Figure 2 is a plan view of the bottom side of a cargo tank shown in Figure 1; 1
Figure 3 is a sectional elevational View taken along the line 33 of Figure l; and
Figure 4 is a sectional view taken along the line 4-4 of Figure 3.
In the illustrated modification, the transportation means comprises a ship 10 formed with an outer hull 12 and an inner hull 14 spaced a short distance inwardly and periodically connected to the outer hull to provide wing tanks in between. The inner hull 14 defines the hold space 15 of the ship in which cargo tanks 18 filled with liquefied natural gas 20 are adapted to be housed for transportation of the liquefied gas at about atmospheric pressure and at a temperature of about -240 F. to 258 F. from a source of plentiful supply, where the gas is liquefied, to an area where a deficiency exists, where the liquefied gas is revaporized for use.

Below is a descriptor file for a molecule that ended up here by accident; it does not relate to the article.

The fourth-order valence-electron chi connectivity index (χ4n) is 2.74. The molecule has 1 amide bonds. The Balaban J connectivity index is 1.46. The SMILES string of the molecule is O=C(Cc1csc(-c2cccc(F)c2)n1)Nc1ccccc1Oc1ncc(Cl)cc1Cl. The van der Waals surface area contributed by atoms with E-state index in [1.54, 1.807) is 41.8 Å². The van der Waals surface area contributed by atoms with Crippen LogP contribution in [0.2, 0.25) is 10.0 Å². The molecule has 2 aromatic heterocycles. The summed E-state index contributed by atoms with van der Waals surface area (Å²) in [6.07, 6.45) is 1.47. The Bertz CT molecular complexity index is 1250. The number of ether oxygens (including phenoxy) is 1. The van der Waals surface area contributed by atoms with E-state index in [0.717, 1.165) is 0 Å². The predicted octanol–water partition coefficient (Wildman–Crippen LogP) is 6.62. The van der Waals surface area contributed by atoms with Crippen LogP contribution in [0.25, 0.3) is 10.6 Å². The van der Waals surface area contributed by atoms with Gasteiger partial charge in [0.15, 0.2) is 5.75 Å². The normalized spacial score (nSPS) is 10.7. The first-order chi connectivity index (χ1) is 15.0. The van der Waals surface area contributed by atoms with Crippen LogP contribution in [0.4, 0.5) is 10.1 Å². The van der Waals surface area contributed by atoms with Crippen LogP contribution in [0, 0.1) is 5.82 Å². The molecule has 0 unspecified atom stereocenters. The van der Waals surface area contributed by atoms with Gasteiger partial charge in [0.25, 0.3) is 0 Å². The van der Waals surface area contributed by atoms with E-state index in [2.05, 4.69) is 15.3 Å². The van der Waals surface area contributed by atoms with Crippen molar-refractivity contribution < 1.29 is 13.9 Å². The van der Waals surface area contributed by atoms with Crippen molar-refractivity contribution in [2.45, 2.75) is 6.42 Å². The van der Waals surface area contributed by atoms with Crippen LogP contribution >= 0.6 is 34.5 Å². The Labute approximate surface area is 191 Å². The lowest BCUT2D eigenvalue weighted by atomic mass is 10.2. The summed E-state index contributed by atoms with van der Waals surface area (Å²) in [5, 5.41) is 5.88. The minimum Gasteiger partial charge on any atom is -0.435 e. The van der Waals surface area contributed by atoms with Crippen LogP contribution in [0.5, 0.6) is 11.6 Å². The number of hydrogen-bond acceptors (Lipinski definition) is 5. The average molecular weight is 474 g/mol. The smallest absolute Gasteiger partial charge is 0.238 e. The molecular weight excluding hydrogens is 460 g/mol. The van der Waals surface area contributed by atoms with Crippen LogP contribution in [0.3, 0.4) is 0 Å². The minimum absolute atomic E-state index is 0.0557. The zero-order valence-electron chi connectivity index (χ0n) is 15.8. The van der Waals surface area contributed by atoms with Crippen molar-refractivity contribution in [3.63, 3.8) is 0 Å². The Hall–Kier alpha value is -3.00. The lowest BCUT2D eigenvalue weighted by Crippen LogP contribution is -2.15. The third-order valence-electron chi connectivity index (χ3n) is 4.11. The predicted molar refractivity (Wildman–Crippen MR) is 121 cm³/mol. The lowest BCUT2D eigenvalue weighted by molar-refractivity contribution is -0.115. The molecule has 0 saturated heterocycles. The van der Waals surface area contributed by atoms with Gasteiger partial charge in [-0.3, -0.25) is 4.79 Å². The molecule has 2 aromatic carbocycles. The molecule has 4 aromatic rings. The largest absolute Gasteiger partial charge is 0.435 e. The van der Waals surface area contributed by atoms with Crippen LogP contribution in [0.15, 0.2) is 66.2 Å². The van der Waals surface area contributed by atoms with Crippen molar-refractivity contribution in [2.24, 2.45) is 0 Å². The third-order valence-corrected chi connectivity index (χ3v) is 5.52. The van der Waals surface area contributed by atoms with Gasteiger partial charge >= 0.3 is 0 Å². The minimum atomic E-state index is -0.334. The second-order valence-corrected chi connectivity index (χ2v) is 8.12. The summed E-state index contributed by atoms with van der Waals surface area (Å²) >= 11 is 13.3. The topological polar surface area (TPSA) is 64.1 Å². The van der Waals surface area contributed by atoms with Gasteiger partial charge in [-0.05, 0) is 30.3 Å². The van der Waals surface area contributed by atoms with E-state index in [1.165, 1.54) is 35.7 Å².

To minimize heat loss into the tanks, the hold space is fully insulated. For this purpose, use is made of thick panels 22 of balsa wood insulation which are secured to the inside surface of the inner hull 14 and to the floor to provide a thick insulation lining the hold space. The tanks are mounted within the insulated hold space and then the tops of the tanks are covered with a packing of insulation material 16 such as batts of glass wool fibers, after which the space is sealed off and made inert by the displacement of air and vapor therein with nitrogen, or other inert gas. It will be understood that other insulating materials may be employed in the panels and in the batts, but detailed description thereof will not be made 7 tion wherein the large metal tanks l 'are mounted within the hold space to secure the tan-ksin a predetermined position out of contact QneWith-theother andtheside walls of the insulation lining the hold space, notwithstanding the pitching and rolling movements of the ship but, -at' the'same timegper'rriit'ting niovement of tliatahk's in expansion and contraction responsive to temperature changes which take-place When-the cargo is introduced or removed from -the" tanks;